thumbnail

Peak flow, volume, and frequency of the January 1982 flood, Santa Cruz Mountains and vicinity, California

Open-File Report 84-583

By:
,

Links

Abstract

The areal distribution of precipitation and flooding during the January 1982 storm in the Santa Cruz Mountains and vicinity was influenced by the orographic effect of the Santa Cruz Mountains. Precipitation depths ranged from 12.2 inches in 1 day on the west side to 1.33 inches on the east side. Unit peak discharge ranged from 626 cubic feet per second per square mile on the west side to 83 cubic feet per second per square mile on the east side. The median recurrence interval of peak flow on the west side is 22 years, whereas on the east side it is 6.8 years. Development of a relation between rainfall at Ben Lomond and runoff on the San Lorenzo River at Big Trees shows that the significant climatic factors that describe the flood hydrology of the basin are (1) precipitation for the 3 consecutive days including the day of peak flows and (2) precipitation for a 60-day duration prior to the peak. A study of historical floods and precipitation characterisitics in the San Lorenzo River basin suggests that major floods in the area are the product of (1) greater-than-normal antecedent precipitation for up to 60 days prior to the flood and (2) subsequent intense frontal-type storms immediately prior to the peak. (USGS)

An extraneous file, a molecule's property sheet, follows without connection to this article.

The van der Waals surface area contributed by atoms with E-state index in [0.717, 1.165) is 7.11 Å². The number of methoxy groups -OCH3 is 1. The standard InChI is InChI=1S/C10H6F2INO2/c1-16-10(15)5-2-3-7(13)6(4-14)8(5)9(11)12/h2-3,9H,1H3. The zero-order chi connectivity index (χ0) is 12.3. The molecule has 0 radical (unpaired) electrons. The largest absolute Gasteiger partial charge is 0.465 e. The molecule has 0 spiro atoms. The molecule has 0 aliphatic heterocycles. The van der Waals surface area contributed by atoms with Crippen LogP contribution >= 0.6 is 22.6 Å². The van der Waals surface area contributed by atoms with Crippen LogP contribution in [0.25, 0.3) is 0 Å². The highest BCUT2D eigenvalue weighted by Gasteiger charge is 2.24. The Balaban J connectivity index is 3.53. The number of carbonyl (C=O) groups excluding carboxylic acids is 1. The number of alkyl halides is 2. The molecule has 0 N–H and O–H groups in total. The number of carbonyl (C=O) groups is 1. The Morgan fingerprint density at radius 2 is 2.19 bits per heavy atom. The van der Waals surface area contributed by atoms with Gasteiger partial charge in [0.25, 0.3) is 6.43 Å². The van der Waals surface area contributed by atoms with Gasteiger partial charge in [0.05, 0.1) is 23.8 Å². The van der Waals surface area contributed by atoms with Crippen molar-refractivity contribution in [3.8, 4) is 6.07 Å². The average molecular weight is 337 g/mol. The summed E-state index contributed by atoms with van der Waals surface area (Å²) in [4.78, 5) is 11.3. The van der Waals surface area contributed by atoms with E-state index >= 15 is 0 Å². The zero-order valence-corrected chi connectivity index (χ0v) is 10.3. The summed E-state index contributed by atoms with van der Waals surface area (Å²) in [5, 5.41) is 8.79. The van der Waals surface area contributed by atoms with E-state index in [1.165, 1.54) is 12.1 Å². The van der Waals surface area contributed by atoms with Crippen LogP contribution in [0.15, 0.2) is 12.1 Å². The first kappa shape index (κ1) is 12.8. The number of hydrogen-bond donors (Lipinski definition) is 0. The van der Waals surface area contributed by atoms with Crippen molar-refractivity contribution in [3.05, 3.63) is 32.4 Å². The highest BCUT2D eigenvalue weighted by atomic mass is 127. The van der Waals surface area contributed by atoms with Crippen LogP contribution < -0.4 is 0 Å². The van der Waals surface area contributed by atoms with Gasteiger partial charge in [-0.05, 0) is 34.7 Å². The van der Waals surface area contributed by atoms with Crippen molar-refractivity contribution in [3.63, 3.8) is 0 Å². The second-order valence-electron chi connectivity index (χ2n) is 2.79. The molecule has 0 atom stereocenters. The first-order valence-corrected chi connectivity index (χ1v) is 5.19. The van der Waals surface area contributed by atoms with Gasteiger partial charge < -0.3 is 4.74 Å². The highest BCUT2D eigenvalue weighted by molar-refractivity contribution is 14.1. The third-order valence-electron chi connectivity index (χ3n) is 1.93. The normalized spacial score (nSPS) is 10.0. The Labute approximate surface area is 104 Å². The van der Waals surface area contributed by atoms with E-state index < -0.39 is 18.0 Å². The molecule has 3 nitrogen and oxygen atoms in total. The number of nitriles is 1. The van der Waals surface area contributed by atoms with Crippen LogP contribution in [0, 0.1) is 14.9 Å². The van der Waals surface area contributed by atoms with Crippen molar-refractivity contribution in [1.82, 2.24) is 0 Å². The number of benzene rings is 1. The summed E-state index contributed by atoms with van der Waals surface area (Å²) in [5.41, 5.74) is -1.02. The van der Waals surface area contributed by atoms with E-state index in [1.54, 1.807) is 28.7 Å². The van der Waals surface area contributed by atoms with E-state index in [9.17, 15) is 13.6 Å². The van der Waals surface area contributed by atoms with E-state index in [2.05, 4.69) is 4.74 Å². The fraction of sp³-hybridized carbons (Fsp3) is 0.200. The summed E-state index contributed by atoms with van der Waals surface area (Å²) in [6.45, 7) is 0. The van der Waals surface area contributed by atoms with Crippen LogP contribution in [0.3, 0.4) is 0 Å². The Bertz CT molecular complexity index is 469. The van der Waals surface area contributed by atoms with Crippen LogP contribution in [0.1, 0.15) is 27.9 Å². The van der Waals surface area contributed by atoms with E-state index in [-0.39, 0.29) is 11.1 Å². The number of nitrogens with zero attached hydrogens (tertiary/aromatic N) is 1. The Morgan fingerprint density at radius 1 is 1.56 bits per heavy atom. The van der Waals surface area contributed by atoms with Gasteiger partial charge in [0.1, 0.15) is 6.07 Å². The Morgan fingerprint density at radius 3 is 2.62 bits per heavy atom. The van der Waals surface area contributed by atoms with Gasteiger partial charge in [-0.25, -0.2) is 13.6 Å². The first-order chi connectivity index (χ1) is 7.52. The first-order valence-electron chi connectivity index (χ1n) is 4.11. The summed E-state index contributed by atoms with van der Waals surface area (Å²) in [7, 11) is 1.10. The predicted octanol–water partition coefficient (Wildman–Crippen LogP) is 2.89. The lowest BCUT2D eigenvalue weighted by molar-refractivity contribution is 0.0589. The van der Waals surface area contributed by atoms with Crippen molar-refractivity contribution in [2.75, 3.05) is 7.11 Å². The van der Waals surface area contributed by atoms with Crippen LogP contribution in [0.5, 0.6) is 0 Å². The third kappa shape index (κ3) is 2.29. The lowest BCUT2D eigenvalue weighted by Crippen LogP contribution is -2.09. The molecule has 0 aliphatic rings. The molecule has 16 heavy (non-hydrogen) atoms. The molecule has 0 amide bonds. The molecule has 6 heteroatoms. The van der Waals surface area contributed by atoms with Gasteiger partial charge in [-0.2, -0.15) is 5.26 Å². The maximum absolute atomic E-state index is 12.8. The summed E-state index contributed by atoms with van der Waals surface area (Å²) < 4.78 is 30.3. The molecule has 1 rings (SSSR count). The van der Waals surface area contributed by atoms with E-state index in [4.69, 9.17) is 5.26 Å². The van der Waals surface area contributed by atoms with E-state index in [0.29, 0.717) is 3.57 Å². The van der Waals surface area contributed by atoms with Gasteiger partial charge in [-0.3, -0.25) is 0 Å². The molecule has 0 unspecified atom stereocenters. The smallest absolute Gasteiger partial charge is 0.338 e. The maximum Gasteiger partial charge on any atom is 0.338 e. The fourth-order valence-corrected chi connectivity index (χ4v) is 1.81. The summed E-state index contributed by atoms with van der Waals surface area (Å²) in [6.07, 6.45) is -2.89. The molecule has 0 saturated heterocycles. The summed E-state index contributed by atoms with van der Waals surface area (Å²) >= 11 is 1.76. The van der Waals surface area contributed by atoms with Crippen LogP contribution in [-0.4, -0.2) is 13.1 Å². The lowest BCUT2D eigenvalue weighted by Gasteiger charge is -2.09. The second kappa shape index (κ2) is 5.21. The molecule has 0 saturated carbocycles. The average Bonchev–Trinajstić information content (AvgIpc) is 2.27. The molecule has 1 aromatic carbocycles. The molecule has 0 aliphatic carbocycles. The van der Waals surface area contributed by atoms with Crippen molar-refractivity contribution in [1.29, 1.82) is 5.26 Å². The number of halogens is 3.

Additional Publication Details

Publication type:
Report
Publication Subtype:
USGS Numbered Series
Title:
Peak flow, volume, and frequency of the January 1982 flood, Santa Cruz Mountains and vicinity, California
Series title:
Open-File Report
Series number:
84-583
Edition:
-
Year Published:
1984
Language:
ENGLISH
Publisher:
U.S. Geological Survey,
Description:
iv, 37 p. :ill., map ;28 cm.